Martial Solal keeps a Macintosh computer in almost every room of his house in the suburbs of Paris.
"I'm crazy about those machines," Solal says. "I have five computers in the house."
He uses them to compose, to create variations on those tunes and to test out improvisations. Aside from his relentless jazz performances, he has composed 15 piano etudes and more than 35 film scores.
When Apple came up with composing software, it marked a kind of deliverance for Solal. Sitting at the piano, he spins his chair toward one of the computer keyboards. The written score of a new etude he is composing opens up.
"It's fantastic to write the music and to hear the music you just composed," he says.
It's not often that an 81-year-old embraces such complex technology. But, then again, not every 81-year-old — or even someone half his age — can maintain the busy international touring schedule that the great jazz pianist does.
La Vie En Solal
Though still little-known in the U.S., Solal is one of the greatest European musicians alive today. His life at the piano ranges from lessons with his opera-singer mother in Algiers to post-war collaborations with Django Reinhardt and Sidney Bechet in Paris, to a wide variety of film work.
Solal's music is as complex as his life. Born to Algerian Jewish parents, he moved to France in 1950 when he was 23. He began playing in the underground jazz dives around St.-Germain-des-Pres, and before long, he was recording with the great jazz guitarist Django Reinhardt and ex-pat American saxophonist Don Byas. Fame came to Solal for the music he composed for Jean-Luc Godard's 1960 breakthrough film, Breathless (A Bout de Souffle).
In a new memoir, Solal describes his experiences in the American black jazz world, in the film industry and as a classical composer. His manner betrays an almost childlike sense of curiosity and playfulness. That comes from his lifelong fascination with freedom and structure, says Claude Carriere, a jazz historian and longtime programmer at Radio France.
"He goes in every direction and comes back," Carriere says. "He breaks the tune. ... He plays with the tune."
You could say that that's true of all jazz improvisation, and Carriere agrees — to a point.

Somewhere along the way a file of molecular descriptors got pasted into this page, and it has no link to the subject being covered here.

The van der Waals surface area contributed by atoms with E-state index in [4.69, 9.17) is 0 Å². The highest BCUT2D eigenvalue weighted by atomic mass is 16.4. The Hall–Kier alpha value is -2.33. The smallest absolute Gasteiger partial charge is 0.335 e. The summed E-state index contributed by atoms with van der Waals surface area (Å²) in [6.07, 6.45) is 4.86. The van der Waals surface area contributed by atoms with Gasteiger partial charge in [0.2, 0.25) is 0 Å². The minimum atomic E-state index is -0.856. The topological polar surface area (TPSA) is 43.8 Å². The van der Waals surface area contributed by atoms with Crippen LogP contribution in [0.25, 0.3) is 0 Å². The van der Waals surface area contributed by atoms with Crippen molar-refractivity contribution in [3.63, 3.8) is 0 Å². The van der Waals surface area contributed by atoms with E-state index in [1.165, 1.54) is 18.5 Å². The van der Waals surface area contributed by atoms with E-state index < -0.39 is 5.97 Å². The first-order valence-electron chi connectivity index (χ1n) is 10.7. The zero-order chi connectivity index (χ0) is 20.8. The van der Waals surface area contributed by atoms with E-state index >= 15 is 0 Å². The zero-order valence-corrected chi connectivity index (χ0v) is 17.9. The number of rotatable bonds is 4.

"Yeah, but maybe more with somebody like him, because he's so brilliant."
Practice Makes Playful
What sets Solal apart from other musicians, according to Carriere, is his mind — how his conscious brain is always engaged in what he's playing.
"He's one of the rare musicians, I think, who can exactly play with his fingers what his brain asks him to do," Carriere says. "You know, because usually many, many piano players, they have so many things under the fingers, they can almost sleep and continue to play. Martial — everything, he thinks he can play it. That's because he has worked, worked, worked every day, hours and hours."
At least two hours, and sometimes six. Even today, at 81.
"I play exercise every morning, but my specialty is to play exercise only with one hand and improvising in the right hand," Solal says. He demonstrates on the keyboard. "See what sort of music it is? It's very enjoyable, because it's never the same. ... I could play for 100 years. It would be never the same, because right hand is very free to do what she wants, and left hand plays just the melody."
Solal spends 20 minutes on these exercises. Then he turns to Rachmaninoff, Chopin and Schumann. He never really plays jazz at home, he says.
"If I play too much improvisation at home, I would maybe have nothing more to say," Solal says. "[I want] to keep the best for the concerts."
Martial Solal says this will be his last year of giving concerts, though it's hard to imagine that he won't make an exception now and then. But to wake up in the morning, take his coffee and not touch his fingers to the keyboard: That's just not something he can imagine.